Foreign and Colonial IntelligenceThe Illustrated London News, vol. 45, no. 1272, p. 134.
August 6, 1864
We have news from New York to the 23rd ult.
It has been authoritatively, though not officially, announced that Atlanta has been taken by the Federals after a battle fought before the fortifications on the 21st ult., which resulted in the Confederates retiring with a loss of 600 killed and 4000 wounded and prisoners. The Confederate General Johnston had been previously superseded by General Hood. The Federals, it was added, had cut all Hood's lines of retreat except that to Macon, and occupied Atlanta. On the other hand, General Forrest, with 10,000 Southerners, was reported to be menacing Sherman, and, again, General A. J. Smith, with a corps of Federals from Memphis, was harassing Forrest. Atlanta is in the centre of the State of Georgia, about 115 miles south of Chattanooga. It is the point of junction of four railways: the railway north, to Chattanooga; the railway south-westward, to Mobile and Pensacola, on the Mexican Gulf; the railway eastward, to Augusta and Charleston; the railway south-eastward, to Macon and to Savannah, on the Atlantic. Atlanta is thus an important strategical point.
Nothing important has occurred at Petersburg. The Confederates are stated to be engaged in an attempt to blockade the James River, with the object of cutting off General Grant's communications by water. Grant is said to have contracted his lines, though still proceeding with the siege of Petersburg, and to have dispatched General Sheridan upon another raid on the railway communication with Richmond.
The Confederates got off from Maryland safely with their booty, and the attempt of the Federals to pursue them has been abandoned, not, however, without having somewhat harassed them, and capturing four guns and some stores. The militia called out in the midst of the alarm have been dismissed.
There were rumours when the last mail left of a new Confederate invasion of Maryland viâ Muddy Branch and Rockville. A Southern force of 5000 men was said to have again crossed the Potomac.
The latest despatches also report the discovery of a conspiracy for the formation of a North-western Confederacy, embracing all the States in the Mississippi Valley. Several prominent citizens of St. Louis, implicated in the affair, had been arrested.
News of a Confederate victory comes from Fort Hudson, on the Mississippi, where the Federal troops under command of General Elliott were attacked and routed with great slaughter, the roads for miles being strewed with dead negroes, horses, and arms.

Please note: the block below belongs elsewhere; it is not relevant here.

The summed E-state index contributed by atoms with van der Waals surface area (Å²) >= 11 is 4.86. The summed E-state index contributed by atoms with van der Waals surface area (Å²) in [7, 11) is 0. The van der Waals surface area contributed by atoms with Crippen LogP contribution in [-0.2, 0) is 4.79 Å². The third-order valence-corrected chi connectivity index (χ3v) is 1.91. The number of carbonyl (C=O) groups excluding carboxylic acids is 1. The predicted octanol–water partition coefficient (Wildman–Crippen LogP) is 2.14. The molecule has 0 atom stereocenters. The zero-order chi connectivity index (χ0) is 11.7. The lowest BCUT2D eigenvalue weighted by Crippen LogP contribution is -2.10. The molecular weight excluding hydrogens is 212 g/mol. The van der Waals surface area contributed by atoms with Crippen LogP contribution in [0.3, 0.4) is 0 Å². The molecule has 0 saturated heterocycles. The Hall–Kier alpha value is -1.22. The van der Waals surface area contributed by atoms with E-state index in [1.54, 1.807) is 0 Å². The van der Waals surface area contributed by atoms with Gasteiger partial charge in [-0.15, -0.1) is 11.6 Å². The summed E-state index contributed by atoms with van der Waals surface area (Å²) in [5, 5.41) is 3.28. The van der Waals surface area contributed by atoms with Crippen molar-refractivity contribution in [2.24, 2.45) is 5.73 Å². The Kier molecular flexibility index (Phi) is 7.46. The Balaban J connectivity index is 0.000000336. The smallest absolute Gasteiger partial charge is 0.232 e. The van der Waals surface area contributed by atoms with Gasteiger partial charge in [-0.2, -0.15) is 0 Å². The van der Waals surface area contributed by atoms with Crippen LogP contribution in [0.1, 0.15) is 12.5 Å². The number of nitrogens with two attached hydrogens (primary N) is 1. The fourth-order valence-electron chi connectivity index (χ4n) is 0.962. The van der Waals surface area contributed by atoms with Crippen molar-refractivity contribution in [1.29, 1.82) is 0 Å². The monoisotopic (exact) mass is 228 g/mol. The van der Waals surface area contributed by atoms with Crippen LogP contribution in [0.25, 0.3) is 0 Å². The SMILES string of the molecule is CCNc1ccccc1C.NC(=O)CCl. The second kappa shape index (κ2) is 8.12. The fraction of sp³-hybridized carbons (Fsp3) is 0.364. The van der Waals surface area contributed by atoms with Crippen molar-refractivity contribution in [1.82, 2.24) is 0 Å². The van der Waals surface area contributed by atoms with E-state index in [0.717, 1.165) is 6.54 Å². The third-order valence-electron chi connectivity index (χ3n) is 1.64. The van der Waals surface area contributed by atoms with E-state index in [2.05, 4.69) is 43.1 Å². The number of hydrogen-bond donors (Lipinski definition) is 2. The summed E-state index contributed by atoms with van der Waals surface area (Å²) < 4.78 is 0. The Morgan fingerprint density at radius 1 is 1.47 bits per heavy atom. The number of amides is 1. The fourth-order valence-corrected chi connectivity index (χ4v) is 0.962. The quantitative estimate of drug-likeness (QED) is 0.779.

The bombardment of Fort Sumter, of which we have heard very little recently, has been renewed with increased violence, from thirty to forty shells being daily thrown into Charleston. The Confederates are reported to have been successful in driving the enemy from John and James Island to Morris Islands.
An attempt at negotiation has been made by some Southern politicians staying at Clifton House, Niagara Falls. Mr. Clement C. Clay and Mr. J. P. Holcomb, semi-official representatives of the Southern Government, communicated to Mr. Horace Greeley that they were willing to proceed to Washington for the discussion with the President of peace propositions, although not accredited by the Confederate Government for that purpose. President Lincoln replied, through Mr. Greeley, by means of a note addressed simply "To those whom it may concern," that the Federal Government would receive and meet on liberal terms "any proposition embracing the restoration of peace, the integrity of the Union, and the abandonment of Southern slavery." Messrs. Clay and Holcomb emphatically declined visiting Washington, Mr. Lincoln's answer precluding negotiations by pre-arranging conditions. If peace could only be secured by submission to terms of conquest, the generation was yet unborn that would witness the restoration of peace.
The Confederate invasion into Maryland seems to have produced considerable effect on the Washington Cabinet, for the President has issued his order for 500,000 men to serve for one year, to be obtained by draught, immediately after the 5th of September next, if not previously obtained by volunteering.
Mr. Fessenden, the new Secretary of the Treasury, had declined the terms required by the New York banks for the proposed loan of fifty million dollars, and determined to offer a popular loan, the interest of which is to be paid in gold.
Gold, upon the announcement of the occupation of Atlanta, declined to 251. The last quotation was 254¾ Exchange 271.